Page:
Port Authority and Developer Sue Ground Zero Insurers

New York Times
Published June 27, 2006

The Port Authority and the developer Larry A. Silverstein asked a New York court yesterday to bar seven insurers at ground zero from using the new rebuilding plan as an excuse to withhold more than $1.5 billion in payouts needed to rebuild office towers on the site.

The lawsuit, filed yesterday in State Supreme Court in Manhattan, said seven of the two dozen insurers at the World Trade Center, including Allianz, Royal Indemnity and Travelers, "have persistently sought to shirk their contractual obligations to pay insurance coverage."

Over the past two months, the suit said, the seven insurers also refused to provide assurances that their obligations to pay were unaffected by an April agreement in which Mr. Silverstein surrendered control of the Freedom Tower and one other development site to the Port Authority of New York and New Jersey, which owns the site. Mr. Silverstein, who leased the trade center six weeks before it was destroyed, would still build three other towers on the east side of the property.

Some insurers, including Swiss Re, the largest single insurer, have told Mr. Silverstein and the Port Authority that the new arrangement would not affect payouts. But Allianz and others have not.

Mr. Silverstein, in a statement released yesterday, said that New York, New Jersey and the Port Authority "have made it clear that they will not allow foot-dragging insurance companies to impede the ongoing revitalization of downtown Manhattan. We expect a quick resolution that will force these insurers to finally pay what they owe."

But a lawyer for Allianz, which owes a maximum of $552.5 million at ground zero, said yesterday that the lawsuit was unnecessary, because a legal proceeding was begun nearly five years ago to determine exactly how much money is owed at ground zero under the terms of the insurance policy. He said that Mr. Silverstein was merely seeking a different venue for one of many issues now being debated in federal court.

"Allianz is eager for a judicial resolution of this matter in the proper forum," said the lawyer, John B. Massopust of Minneapolis.

But Mr. Silverstein and the Port Authority contend they were both insured at the trade center and want the court to declare that the insurer's obligations remain the same no matter which one of them builds the Freedom Tower.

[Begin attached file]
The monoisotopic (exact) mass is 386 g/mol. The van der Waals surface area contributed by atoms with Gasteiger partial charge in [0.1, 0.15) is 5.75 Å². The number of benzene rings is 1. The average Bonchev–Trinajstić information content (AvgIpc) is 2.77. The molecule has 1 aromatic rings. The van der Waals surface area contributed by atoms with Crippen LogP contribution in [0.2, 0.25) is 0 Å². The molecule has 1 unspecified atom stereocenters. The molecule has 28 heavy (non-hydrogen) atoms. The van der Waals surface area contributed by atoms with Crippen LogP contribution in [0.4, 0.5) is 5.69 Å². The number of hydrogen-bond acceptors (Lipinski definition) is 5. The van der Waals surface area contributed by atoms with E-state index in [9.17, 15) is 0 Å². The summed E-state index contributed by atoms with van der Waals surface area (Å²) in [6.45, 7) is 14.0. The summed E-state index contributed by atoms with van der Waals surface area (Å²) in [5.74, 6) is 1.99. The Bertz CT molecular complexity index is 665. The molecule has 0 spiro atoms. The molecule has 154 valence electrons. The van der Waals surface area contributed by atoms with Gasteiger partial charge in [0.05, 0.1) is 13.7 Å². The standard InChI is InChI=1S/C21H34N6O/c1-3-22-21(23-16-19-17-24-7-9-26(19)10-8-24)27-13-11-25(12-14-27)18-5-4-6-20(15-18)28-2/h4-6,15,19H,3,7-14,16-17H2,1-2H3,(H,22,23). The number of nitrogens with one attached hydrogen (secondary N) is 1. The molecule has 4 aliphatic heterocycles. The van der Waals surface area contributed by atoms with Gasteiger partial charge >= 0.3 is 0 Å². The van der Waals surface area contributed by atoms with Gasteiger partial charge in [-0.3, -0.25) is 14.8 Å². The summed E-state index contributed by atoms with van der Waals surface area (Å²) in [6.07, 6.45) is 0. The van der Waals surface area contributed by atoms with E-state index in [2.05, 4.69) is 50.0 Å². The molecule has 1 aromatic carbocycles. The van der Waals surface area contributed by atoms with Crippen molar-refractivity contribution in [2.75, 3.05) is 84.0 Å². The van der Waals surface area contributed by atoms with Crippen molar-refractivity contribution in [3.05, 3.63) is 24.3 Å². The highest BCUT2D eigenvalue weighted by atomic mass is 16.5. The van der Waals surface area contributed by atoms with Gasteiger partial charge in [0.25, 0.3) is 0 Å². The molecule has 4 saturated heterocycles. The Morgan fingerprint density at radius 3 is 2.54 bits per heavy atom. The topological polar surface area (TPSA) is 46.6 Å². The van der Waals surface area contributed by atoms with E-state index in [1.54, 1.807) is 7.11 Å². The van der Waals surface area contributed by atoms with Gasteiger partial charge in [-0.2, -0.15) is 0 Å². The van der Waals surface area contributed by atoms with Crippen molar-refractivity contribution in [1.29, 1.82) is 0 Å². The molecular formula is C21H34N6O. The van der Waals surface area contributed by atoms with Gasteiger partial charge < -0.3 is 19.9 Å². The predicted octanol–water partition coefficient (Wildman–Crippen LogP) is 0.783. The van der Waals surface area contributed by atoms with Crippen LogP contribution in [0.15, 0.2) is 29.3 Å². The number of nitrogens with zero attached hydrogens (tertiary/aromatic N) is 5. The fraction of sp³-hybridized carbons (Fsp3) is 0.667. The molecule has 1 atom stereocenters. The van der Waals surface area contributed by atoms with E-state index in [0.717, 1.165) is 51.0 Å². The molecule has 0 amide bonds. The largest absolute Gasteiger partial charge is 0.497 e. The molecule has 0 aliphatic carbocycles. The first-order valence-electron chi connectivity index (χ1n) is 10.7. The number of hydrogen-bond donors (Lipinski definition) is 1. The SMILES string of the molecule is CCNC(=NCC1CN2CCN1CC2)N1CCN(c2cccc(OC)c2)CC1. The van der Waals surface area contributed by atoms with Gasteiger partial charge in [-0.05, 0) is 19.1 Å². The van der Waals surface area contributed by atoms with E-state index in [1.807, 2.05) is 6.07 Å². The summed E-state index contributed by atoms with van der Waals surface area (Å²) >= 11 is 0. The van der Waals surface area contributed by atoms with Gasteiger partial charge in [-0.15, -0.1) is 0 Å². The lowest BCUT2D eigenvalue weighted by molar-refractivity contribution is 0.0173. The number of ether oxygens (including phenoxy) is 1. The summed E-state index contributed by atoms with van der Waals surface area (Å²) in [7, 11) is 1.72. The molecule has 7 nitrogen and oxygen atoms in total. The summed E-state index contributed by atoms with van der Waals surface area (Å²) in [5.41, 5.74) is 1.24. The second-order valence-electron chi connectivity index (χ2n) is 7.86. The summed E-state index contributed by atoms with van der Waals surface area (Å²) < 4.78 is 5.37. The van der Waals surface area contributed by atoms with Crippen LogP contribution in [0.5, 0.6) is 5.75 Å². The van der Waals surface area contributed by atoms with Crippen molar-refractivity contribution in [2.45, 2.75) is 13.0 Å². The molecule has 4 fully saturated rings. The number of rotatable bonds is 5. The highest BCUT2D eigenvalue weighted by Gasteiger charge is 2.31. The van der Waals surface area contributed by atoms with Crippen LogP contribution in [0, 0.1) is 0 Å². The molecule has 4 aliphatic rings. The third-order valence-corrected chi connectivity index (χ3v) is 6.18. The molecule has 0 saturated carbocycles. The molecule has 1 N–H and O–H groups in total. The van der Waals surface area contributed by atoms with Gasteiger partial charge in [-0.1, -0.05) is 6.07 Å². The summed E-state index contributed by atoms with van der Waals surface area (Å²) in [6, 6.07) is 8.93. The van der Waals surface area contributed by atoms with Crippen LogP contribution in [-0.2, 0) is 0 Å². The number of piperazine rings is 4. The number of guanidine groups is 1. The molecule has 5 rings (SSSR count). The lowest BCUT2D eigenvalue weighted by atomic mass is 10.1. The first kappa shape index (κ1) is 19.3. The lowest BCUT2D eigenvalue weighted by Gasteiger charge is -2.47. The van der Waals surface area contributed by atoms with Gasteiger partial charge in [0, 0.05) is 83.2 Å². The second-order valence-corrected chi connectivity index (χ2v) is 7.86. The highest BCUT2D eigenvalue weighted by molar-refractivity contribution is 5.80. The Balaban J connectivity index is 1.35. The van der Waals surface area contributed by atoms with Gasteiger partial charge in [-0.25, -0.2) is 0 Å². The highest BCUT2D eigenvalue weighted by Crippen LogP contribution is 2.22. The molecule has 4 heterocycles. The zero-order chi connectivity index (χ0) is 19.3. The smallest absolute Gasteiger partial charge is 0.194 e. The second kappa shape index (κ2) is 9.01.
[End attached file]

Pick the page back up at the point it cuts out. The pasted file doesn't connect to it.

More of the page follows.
At the end of two lengthy and costly trials in 2004, a federal court found that the insurers owed a maximum of $4.6 billion, less than the $7 billion that Mr. Silverstein had originally claimed, but more than the $3.5 billion term of the insurance policy. The two sides have been locked in a grueling appraisal process to determine exactly how much of the $4.6 billion must be paid out.

State and city officials, as well as real estate executives, contend that the cost of rebuilding the five towers will easily exceed $7 billion.

So far, the insurers have provided $2.2 billion. But about $1.6 billion has already been spent on annual rent at the trade center site, architectural and engineering fees, and more than $100 million in legal expenses. Mr. Silverstein and state, city and Port Authority executives want to resolve the matter quickly because the new alignment at the trade center is supposed to receive final approval in September. At the same time, work is beginning on the $2 billion Freedom Tower, the tallest of the five skyscrapers at ground zero.

Yesterday was a rare instance in which many of Mr. Silverstein's critics, like Mayor Michael R. Bloomberg, joined backers, like Assembly Speaker Sheldon Silver and Senator Charles Schumer, to offer him their support.

Mayor Bloomberg told reporters yesterday that the insurers were "sadly mistaken" if they think that they're going to walk away from paying $4.6 billion. "These insurance companies may be forced to by court order, but they'll pay up one way or another, whether they do it because it's right, or they do it because they have to," he said.

The rebuilding effort downtown has been plagued by political squabbling, long delays, criticism from victims' families and even newly discovered bone fragments of people who died. After resolving crises earlier this year over the role of Mr. Silverstein and the exorbitant cost of the memorial, Gov. George E. Pataki and Mr. Bloomberg have been eager to portray ground zero as a done deal, with construction workers suddenly flooding across the site.

But each week seems to bring a new problem. Anthony R. Coscia, the chairman of the Port Authority, warned recently that the fate of the Freedom Tower was in doubt unless a solid financial plan was in place by September and state officials obtained leases for 1 million square feet of space from federal agencies.

Copyright © 2006 by The New York Times Company

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